1) Heroes of the Age: Moral Fault

1) Heroes of the Age: Moral Fault Lines on the Afghan Frontier – David B. Edwards
University of California Press | 1996 | PDF

Much of the political turmoil that has occurred in Afghanistan since the Marxist revolution of 1978 has been attributed to the dispute between Soviet-aligned Marxists and the religious extremists inspired by Egyptian and Pakistani brands of ‘fundamentalist’ Islam. In a significant departure from this view, David B. Edwards contends that — though Marxism and radical Islam have undoubtedly played a significant role in the conflict — Afghanistan’s troubles derive less from foreign forces and the ideological divisions between groups than they do from the moral incoherence of Afghanistan itself. Seeking the historical and cultural roots of the conflict, Edwards examines the lives of three significant figures of the late nineteenth century — a tribal khan, a Muslim saint, and a prince who became king of the newly created state. He explores the ambiguities and contradictions of these lives and the stories that surround them, arguing that conflicting values within an artificially-created state are at the root of Afghanistan’s current instability.

Building on this foundation, Edwards examines conflicting narratives of a tribal uprising against the British Raj that broke out in the summer of 1897. Through an analysis of both colonial and native accounts, Edwards investigates the saint’s role in this conflict, his relationship to the Afghan state and the tribal groups that followed him, and the larger issue of how Islam traditionally functions as an encompassing framework of political association in frontier society.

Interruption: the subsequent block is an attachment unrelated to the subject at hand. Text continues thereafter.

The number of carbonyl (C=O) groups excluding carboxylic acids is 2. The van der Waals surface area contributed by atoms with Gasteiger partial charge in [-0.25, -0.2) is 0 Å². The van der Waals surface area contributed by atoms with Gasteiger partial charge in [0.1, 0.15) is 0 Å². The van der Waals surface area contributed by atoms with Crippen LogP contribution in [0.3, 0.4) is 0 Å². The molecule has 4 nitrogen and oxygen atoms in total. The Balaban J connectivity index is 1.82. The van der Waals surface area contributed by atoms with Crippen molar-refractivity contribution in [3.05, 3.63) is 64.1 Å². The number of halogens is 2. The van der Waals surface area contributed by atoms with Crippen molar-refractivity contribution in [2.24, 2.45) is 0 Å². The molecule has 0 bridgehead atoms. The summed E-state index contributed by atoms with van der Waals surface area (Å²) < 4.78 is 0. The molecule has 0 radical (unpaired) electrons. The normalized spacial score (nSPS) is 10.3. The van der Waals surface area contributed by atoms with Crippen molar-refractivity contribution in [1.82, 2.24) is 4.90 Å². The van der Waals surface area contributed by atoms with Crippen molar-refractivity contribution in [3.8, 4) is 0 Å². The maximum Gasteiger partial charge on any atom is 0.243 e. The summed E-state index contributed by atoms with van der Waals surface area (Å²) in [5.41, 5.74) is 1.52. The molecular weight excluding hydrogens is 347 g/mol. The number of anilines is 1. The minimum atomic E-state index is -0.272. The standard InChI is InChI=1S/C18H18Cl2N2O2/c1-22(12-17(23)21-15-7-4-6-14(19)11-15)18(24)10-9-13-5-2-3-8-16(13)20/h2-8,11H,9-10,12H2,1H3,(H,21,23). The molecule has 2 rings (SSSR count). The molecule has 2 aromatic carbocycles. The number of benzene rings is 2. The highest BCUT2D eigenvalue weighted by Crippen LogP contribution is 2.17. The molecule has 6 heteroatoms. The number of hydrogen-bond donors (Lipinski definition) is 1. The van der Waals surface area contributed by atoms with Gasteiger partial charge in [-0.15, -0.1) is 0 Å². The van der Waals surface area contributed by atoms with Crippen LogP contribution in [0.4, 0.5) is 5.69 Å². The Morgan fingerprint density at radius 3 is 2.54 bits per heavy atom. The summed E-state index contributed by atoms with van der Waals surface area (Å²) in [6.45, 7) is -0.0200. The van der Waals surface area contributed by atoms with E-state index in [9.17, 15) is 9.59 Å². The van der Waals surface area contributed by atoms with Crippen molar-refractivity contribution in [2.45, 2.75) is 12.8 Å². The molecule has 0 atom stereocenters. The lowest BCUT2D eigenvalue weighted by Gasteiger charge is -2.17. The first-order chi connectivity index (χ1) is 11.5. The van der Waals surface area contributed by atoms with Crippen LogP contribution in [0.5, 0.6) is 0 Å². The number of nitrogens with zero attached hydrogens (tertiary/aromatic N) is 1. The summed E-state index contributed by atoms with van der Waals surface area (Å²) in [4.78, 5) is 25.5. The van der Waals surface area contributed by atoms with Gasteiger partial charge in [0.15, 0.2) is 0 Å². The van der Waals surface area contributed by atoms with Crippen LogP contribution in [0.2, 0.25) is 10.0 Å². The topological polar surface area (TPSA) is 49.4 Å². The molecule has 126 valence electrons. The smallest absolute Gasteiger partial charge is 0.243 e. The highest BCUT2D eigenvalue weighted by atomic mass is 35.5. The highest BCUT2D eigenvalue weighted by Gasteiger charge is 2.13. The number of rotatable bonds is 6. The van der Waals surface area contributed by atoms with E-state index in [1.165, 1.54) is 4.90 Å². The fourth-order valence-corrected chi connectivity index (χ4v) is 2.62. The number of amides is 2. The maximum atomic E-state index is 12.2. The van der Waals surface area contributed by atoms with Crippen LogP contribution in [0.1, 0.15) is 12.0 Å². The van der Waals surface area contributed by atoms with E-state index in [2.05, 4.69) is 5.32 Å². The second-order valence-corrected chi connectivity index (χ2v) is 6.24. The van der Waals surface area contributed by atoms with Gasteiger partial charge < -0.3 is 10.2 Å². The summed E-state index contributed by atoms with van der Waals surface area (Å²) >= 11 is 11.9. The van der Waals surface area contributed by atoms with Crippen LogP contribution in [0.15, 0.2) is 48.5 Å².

2) Before Taliban: Genealogies of the Afghan Jihad – David B. Edwards
University of California Press | 2002 | PDF

In this powerful book, David B. Edwards traces the lives of three recent Afghan leaders in Afghanistan’s history — Nur Muhammad Taraki, Samiullah Safi, and Qazi Amin Waqad — to explain how the promise of progress and prosperity that animated Afghanistan in the 1960s crumbled and became the present tragedy of discord, destruction, and despair. Before Taliban builds on the foundation that Edwards laid in his previous book, Heroes of the Age, in which he examines the lives of three significant figures of the late nineteenth century — a tribal khan, a Muslim saint, and a prince who became king of the newly created state.

In the mid twentieth century, Afghans believed their nation could be a model of economic and social development that would inspire the world. Instead, political conflict, foreign invasion, and civil war have left the country impoverished and politically dysfunctional. Each of the men Edwards profiles were engaged in the political struggles of the country’s recent history. They hoped to see Afghanistan become a more just and democratic nation. But their visions for their country were radically different, and in the end, all three failed and were killed or exiled. Now, Afghanistan is associated with international terrorism, drug trafficking, and repression. Before Taliban tells these men’s stories and provides a thorough analysis of why their dreams for a progressive nation lie in ruins while the Taliban has succeeded. In Edwards’s able hands, this culturally informed biography provides a mesmerizing and revealing look into the social and cultural contexts of political change.